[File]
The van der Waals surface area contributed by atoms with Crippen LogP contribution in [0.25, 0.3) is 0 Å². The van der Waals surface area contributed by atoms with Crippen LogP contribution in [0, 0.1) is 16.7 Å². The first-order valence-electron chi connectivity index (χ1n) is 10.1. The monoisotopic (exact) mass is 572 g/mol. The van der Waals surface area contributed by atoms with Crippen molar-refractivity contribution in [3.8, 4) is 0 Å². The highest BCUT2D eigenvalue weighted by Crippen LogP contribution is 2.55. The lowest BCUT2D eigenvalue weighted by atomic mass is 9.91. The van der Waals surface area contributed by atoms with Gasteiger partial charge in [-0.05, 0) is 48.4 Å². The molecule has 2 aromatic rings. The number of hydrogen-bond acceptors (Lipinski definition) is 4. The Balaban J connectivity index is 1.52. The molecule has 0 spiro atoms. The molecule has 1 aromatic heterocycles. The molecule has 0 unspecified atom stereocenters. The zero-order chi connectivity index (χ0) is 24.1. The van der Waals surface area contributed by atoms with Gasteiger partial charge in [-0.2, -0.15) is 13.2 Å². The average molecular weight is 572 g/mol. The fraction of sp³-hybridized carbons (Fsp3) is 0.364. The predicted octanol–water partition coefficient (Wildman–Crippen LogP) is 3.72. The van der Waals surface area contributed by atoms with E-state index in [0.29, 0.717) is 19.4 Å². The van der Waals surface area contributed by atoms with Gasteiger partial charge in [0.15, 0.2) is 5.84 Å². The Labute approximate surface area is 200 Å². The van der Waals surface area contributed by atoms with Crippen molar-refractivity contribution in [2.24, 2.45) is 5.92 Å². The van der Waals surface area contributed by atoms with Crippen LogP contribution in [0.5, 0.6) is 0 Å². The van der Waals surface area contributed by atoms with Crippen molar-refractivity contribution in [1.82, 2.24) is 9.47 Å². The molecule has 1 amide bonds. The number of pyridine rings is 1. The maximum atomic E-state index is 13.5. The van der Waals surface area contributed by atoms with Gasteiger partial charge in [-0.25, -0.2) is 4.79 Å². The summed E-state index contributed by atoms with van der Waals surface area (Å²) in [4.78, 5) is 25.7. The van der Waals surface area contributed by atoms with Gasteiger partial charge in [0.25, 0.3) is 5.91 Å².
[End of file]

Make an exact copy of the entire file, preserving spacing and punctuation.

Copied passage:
The van der Waals surface area contributed by atoms with Crippen LogP contribution in [0.25, 0.3) is 0 Å². The van der Waals surface area contributed by atoms with Crippen LogP contribution in [0, 0.1) is 16.7 Å². The first-order valence-electron chi connectivity index (χ1n) is 10.1. The monoisotopic (exact) mass is 572 g/mol. The van der Waals surface area contributed by atoms with Crippen molar-refractivity contribution in [3.8, 4) is 0 Å². The highest BCUT2D eigenvalue weighted by Crippen LogP contribution is 2.55. The lowest BCUT2D eigenvalue weighted by atomic mass is 9.91. The van der Waals surface area contributed by atoms with Gasteiger partial charge in [-0.05, 0) is 48.4 Å². The molecule has 2 aromatic rings. The number of hydrogen-bond acceptors (Lipinski definition) is 4. The Balaban J connectivity index is 1.52. The molecule has 0 spiro atoms. The molecule has 1 aromatic heterocycles. The molecule has 0 unspecified atom stereocenters. The zero-order chi connectivity index (χ0) is 24.1. The van der Waals surface area contributed by atoms with Gasteiger partial charge in [-0.2, -0.15) is 13.2 Å². The average molecular weight is 572 g/mol. The fraction of sp³-hybridized carbons (Fsp3) is 0.364. The predicted octanol–water partition coefficient (Wildman–Crippen LogP) is 3.72. The van der Waals surface area contributed by atoms with E-state index in [0.29, 0.717) is 19.4 Å². The van der Waals surface area contributed by atoms with Gasteiger partial charge in [0.15, 0.2) is 5.84 Å². The Labute approximate surface area is 200 Å². The van der Waals surface area contributed by atoms with Crippen molar-refractivity contribution in [2.24, 2.45) is 5.92 Å². The van der Waals surface area contributed by atoms with Crippen LogP contribution in [0.5, 0.6) is 0 Å². The van der Waals surface area contributed by atoms with Crippen molar-refractivity contribution in [1.82, 2.24) is 9.47 Å². The molecule has 1 amide bonds. The number of pyridine rings is 1. The maximum atomic E-state index is 13.5. The van der Waals surface area contributed by atoms with Gasteiger partial charge in [-0.25, -0.2) is 4.79 Å². The summed E-state index contributed by atoms with van der Waals surface area (Å²) in [4.78, 5) is 25.7. The van der Waals surface area contributed by atoms with Gasteiger partial charge in [0.25, 0.3) is 5.91 Å².